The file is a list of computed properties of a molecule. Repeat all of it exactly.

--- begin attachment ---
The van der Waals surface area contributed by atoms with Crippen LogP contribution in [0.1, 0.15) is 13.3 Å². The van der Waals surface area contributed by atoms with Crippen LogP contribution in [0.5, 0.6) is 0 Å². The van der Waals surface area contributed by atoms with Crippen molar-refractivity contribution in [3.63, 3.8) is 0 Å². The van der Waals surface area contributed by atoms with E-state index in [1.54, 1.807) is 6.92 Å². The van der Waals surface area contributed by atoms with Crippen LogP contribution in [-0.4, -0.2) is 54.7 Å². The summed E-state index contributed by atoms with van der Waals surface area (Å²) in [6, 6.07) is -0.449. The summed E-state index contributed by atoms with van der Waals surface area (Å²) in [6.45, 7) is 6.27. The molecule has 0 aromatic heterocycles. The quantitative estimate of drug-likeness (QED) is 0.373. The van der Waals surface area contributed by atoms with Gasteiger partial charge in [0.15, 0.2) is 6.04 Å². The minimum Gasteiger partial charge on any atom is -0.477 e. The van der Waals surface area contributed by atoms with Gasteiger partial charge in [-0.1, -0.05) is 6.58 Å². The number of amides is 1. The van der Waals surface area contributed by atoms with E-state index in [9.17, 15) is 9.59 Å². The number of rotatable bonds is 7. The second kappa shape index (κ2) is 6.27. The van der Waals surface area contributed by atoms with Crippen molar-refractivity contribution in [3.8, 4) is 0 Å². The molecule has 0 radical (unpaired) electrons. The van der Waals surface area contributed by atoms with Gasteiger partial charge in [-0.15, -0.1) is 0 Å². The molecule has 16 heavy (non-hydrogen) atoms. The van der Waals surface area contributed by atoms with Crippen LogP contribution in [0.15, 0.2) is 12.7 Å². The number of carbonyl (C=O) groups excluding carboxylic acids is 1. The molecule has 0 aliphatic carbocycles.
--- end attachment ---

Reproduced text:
The van der Waals surface area contributed by atoms with Crippen LogP contribution in [0.1, 0.15) is 13.3 Å². The van der Waals surface area contributed by atoms with Crippen LogP contribution in [0.5, 0.6) is 0 Å². The van der Waals surface area contributed by atoms with Crippen molar-refractivity contribution in [3.63, 3.8) is 0 Å². The van der Waals surface area contributed by atoms with E-state index in [1.54, 1.807) is 6.92 Å². The van der Waals surface area contributed by atoms with Crippen LogP contribution in [-0.4, -0.2) is 54.7 Å². The summed E-state index contributed by atoms with van der Waals surface area (Å²) in [6, 6.07) is -0.449. The summed E-state index contributed by atoms with van der Waals surface area (Å²) in [6.45, 7) is 6.27. The molecule has 0 aromatic heterocycles. The quantitative estimate of drug-likeness (QED) is 0.373. The van der Waals surface area contributed by atoms with Gasteiger partial charge in [0.15, 0.2) is 6.04 Å². The minimum Gasteiger partial charge on any atom is -0.477 e. The van der Waals surface area contributed by atoms with Gasteiger partial charge in [-0.1, -0.05) is 6.58 Å². The number of amides is 1. The van der Waals surface area contributed by atoms with E-state index in [9.17, 15) is 9.59 Å². The number of rotatable bonds is 7. The second kappa shape index (κ2) is 6.27. The van der Waals surface area contributed by atoms with Crippen molar-refractivity contribution in [3.8, 4) is 0 Å². The molecule has 0 radical (unpaired) electrons. The van der Waals surface area contributed by atoms with Gasteiger partial charge in [-0.15, -0.1) is 0 Å². The molecule has 16 heavy (non-hydrogen) atoms. The van der Waals surface area contributed by atoms with Crippen LogP contribution in [0.15, 0.2) is 12.7 Å². The number of carbonyl (C=O) groups excluding carboxylic acids is 1. The molecule has 0 aliphatic carbocycles.